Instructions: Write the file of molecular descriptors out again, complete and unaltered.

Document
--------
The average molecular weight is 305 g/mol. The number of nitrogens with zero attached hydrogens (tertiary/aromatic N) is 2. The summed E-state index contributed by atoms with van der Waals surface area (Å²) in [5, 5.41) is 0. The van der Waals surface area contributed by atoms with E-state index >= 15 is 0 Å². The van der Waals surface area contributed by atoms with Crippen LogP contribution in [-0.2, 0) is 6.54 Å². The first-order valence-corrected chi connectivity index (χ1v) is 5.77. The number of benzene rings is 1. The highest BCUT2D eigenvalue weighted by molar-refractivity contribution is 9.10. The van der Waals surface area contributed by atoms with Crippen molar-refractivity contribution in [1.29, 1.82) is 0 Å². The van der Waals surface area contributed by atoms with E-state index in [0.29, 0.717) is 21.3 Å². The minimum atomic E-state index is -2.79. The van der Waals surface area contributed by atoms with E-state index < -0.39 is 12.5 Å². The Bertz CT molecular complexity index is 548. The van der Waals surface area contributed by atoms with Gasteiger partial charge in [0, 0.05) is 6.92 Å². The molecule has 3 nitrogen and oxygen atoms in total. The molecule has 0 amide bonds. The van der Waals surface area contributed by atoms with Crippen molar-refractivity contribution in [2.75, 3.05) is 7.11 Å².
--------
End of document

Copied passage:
The average molecular weight is 305 g/mol. The number of nitrogens with zero attached hydrogens (tertiary/aromatic N) is 2. The summed E-state index contributed by atoms with van der Waals surface area (Å²) in [5, 5.41) is 0. The van der Waals surface area contributed by atoms with E-state index >= 15 is 0 Å². The van der Waals surface area contributed by atoms with Crippen LogP contribution in [-0.2, 0) is 6.54 Å². The first-order valence-corrected chi connectivity index (χ1v) is 5.77. The number of benzene rings is 1. The highest BCUT2D eigenvalue weighted by molar-refractivity contribution is 9.10. The van der Waals surface area contributed by atoms with Crippen molar-refractivity contribution in [1.29, 1.82) is 0 Å². The van der Waals surface area contributed by atoms with E-state index in [0.29, 0.717) is 21.3 Å². The minimum atomic E-state index is -2.79. The van der Waals surface area contributed by atoms with E-state index < -0.39 is 12.5 Å². The Bertz CT molecular complexity index is 548. The van der Waals surface area contributed by atoms with Gasteiger partial charge in [0, 0.05) is 6.92 Å². The molecule has 3 nitrogen and oxygen atoms in total. The molecule has 0 amide bonds. The van der Waals surface area contributed by atoms with Crippen molar-refractivity contribution in [2.75, 3.05) is 7.11 Å².